At Black Hat USA 2012 held in Las Vegas last week, a variety of interesting perspectives emerged, ranging from security issues with NFC to the usual slew of hackings, plus some pontificating on the event itself. Here is a round-up of takeaways from this year’s show. Also, let us know your favorite development, presentation, news from this year’s show in the comments.
“I agree with [Mike Rothman] Black Hat sits at a crossroads. The audience is changing, the content is changing, and the world around it is changing. But while Mike (and he isn’t alone) thinks the conference needs to focus more on researchers or directors and executives, I think the real opportunity is for Black Hat to return to its roots and serve first and foremost as a conduit to bring (mostly) hard-core offensive research to defensive security professionals and executives.
This is no easy task. The only way to pull it off is to continue to appeal to both those generating offensive research and the defenders. And to do so with intense technological depth that is also translated into terms mere humans can understand and use to make security decisions, without watering it down. To focus on the research first, not the ‘scene,’ but to do so in a way that is both respectful and appealing to the community that has sustained it for so long. Even to include vendors (on the show floor) but without having them fill their booths with marketeers instead of engineers.” – Full article by Rich Mogull, founder of Securosis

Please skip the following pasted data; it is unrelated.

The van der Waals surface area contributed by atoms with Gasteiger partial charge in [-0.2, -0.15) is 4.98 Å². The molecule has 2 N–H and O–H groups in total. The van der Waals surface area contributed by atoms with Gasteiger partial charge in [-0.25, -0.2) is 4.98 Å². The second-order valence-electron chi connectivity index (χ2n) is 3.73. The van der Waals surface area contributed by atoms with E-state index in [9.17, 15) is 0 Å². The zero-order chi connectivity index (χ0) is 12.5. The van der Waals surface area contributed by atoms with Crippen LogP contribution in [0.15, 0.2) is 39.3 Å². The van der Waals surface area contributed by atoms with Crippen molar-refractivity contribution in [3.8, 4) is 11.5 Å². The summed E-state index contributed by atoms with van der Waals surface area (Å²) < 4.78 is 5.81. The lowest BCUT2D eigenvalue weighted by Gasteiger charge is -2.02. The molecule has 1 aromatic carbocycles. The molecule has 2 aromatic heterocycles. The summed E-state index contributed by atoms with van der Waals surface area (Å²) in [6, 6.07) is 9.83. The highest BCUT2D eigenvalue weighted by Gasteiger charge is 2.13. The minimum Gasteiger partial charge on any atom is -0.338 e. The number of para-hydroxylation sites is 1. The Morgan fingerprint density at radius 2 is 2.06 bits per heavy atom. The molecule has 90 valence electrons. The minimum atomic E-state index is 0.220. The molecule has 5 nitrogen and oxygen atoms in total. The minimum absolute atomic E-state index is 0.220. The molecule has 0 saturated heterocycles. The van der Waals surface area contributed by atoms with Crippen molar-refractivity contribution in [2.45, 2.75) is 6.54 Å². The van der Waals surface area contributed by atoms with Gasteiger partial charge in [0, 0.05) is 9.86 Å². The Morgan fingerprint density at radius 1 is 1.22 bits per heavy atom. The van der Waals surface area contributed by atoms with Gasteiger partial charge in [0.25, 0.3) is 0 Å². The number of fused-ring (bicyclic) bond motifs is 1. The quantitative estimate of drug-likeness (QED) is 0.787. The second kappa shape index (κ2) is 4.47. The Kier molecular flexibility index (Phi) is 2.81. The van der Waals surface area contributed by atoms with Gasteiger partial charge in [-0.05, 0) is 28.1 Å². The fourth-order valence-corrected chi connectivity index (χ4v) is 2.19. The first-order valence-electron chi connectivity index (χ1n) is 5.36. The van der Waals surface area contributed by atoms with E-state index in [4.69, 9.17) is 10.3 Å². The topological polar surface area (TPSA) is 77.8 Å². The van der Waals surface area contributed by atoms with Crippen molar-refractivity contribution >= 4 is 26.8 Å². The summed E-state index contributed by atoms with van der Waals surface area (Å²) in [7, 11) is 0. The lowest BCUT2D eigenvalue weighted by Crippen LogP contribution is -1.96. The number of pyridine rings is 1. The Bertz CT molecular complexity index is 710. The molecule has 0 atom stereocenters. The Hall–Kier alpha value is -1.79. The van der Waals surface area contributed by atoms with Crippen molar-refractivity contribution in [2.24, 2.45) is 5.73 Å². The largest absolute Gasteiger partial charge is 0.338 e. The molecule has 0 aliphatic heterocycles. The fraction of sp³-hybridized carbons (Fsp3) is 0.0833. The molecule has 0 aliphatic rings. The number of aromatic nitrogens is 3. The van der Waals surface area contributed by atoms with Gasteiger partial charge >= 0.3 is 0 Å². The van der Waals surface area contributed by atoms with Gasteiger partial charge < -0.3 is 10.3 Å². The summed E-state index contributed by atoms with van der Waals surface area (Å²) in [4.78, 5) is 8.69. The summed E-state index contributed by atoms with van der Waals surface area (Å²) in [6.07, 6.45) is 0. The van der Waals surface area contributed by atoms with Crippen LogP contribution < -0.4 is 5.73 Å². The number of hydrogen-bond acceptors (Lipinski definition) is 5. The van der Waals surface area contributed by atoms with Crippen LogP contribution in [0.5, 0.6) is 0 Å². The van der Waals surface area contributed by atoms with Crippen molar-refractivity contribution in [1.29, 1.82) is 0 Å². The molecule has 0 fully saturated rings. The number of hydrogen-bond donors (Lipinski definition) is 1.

Charlie Miller was the first person to ever hack and iPhone. He was also the first the hack a G1 Android device. Last week at the 2012 Black Hat Briefings conference he culminated nine months of research during a presentation explaining how he was able to exploit Near Field Communications (NFC) to compromise two Android-based Nokia 9 and Nexus S Samsung smartphones. – Summary of full article by Michael Mimoso, SearchSecurity
A Black Hat volunteer accidentally sent a password reset email to 7,5000 attendees. The email was originally thought to be a phishing attempt. Citing an abundance of Murphy’s Law jokes, Black Hat organizers released a statement including a quote from Robert J Hanlon: “Never attribute to malice that which is adequately explained by stupidity.” – Summary of full article by Antone Gonsalves, ComputerWorld